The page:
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Gene silencing back on the books for Roche

Published on 05/08/14 at 08:26am

Roche will pay $450 million to acquire the RNA specialist firm Santaris Pharma in order to once again begin research into ‘silencing’ certain genes.

The Swiss firm will buy into Santaris, a privately held biopharma company based near Copenhagen in Denmark, to take on its Locked Nucleic Acid (LNA) platform.

This has contributed to an emerging era of RNA-targeting therapeutics – a relatively new class of medicines that has the potential to address difficult to treat diseases in in a range of therapeutic areas.

“Today there are many disease targets that are very challenging or even impossible to reach with small molecules or antibodies,” explains John Reed, head of Roche’s pharma research and early development unit.

“We believe the LNA platform provides the means to efficiently discover and develop an important new class of medicines that may address the significant needs of patients across multiple therapeutic areas.”

The deal is expected to close this month, according to Roche, which says it plans to maintain Santaris Pharma’s operations in Denmark, where the existing site will be renamed ‘Roche Innovation Center Copenhagen’.

Under the terms of the agreement, Roche will make an upfront cash payment of $250 million to Santaris Pharma shareholders and make additional payments of up to $200 million, which will be based on the achievement of certain milestones.

Roche struck a $140 million research deal with Santaris at the beginning of the year, but has made a big leap with its purchase of the firm just six months later.

This also comes amid a spate of deals for Roche, and is the third acquisition by the cancer specialist in as many months.

It bought the US biotech group Seragon Pharmaceuticals for a cost of up to $1.7 billion in July, and the US gene-sequencing group Genia for up to $350 million in June.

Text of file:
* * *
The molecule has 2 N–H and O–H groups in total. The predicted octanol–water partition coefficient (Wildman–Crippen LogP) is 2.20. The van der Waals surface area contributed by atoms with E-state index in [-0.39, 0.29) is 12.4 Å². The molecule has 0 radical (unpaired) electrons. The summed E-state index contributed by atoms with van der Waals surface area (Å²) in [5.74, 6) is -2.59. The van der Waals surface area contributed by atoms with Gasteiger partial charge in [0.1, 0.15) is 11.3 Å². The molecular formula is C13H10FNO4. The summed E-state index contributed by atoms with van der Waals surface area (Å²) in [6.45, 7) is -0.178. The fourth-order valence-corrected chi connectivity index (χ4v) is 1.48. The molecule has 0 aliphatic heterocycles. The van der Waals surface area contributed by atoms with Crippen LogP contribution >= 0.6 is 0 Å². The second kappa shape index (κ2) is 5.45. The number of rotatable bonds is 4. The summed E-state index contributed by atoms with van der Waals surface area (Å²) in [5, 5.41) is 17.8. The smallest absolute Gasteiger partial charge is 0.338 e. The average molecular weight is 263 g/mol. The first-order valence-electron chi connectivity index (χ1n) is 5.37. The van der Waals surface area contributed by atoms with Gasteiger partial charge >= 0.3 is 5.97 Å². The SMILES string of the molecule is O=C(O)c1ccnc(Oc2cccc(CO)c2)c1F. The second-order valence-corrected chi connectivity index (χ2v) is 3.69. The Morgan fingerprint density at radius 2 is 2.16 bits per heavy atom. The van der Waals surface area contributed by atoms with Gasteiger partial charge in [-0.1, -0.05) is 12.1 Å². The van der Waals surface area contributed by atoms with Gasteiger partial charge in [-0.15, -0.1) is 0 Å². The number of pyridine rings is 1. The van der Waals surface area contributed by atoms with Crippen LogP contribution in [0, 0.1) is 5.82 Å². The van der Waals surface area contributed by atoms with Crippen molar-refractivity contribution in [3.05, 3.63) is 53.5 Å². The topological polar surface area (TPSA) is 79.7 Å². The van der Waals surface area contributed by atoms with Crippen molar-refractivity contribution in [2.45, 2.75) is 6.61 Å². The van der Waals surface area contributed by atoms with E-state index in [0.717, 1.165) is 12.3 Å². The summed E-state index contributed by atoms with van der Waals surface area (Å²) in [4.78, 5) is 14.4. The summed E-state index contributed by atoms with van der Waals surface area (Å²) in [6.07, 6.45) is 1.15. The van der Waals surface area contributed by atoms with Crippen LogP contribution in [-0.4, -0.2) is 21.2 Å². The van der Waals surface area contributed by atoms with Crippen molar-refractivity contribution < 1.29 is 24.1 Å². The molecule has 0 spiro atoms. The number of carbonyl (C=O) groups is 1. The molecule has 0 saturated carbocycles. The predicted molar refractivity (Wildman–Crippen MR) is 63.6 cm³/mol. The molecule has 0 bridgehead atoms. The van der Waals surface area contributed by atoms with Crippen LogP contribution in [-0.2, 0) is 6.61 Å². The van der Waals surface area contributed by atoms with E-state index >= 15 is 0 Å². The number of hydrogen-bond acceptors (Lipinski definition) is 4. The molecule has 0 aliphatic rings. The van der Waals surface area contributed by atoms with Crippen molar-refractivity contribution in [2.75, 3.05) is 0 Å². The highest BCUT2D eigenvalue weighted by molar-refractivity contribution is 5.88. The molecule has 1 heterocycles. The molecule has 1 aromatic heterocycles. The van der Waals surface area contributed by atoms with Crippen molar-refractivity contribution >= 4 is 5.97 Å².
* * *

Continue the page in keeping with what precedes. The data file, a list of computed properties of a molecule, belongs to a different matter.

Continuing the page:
Phoenix from the flames

But this comes four years after Roche looked to have dropped out of the RNA race after the firm cut much of its staff and resources from researching the area four years' ago.

Its spokesman Darien Wilson explained at the time: “While there has been some progress in solving the scientific and technical hurdles with RNA, the hurdles remain, in particular cell specific delivery. Also, the most promising indications where we could achieve successful delivery do not fit with our strategy.”

But in early 2013 Roche did make a $392 million RNA deal with specialist biotech Isis. This, coupled with the latest deal announced this week, shows the firm is performing a U-turn on its 2010 decision to exit this research area.

Delivery and other technical problems have been a typical problem for many firms and their big pharma partners researching RNA in recent years, with other companies, such as Novartis, also cutting back on research in this area.

Much of the industry’s current expertise resides in a handful of small biotech companies, with two North American companies playing a pivotal role in the advancement of the field, naemyl: Alnylam, based in Cambridge Massachusetts and Tekmira in British Columbia in Canada.

Others in the field include Santaris and UK-based Silence Therapeutics, with GSK, AstraZeneca and Pfizer some of the big pharma names who have also bought into this therapy area.

It was once seen as the great white hope of pharma R&D, but the promise has not yet been delivered.

The research in this area focusses on ‘messenger RNA’ that plays its messenger role carrying genetic information to the ribosome, where this code is converted into proteins. By blocking the messenger RNA, a disease bearing gene can thus be ‘silenced’.

As messenger RNA is involved in all cells, RNAi has the potential to open up the entire human genome to therapeutic intervention, including targets previously considered ‘undruggable’ and inaccessible to small molecule therapeutics.

The technology promises to harness a natural process called RNA interference (RNAi).

RNAi promises to unlock the functional proteomic knowledge from the Human Genome Project. Currently, only around 5,000 of the 25,000 or so human genes have proved to have corresponding successful drug targets - these are the receptors that lie on the cell surface and are therefore accessible.

Ben Adams

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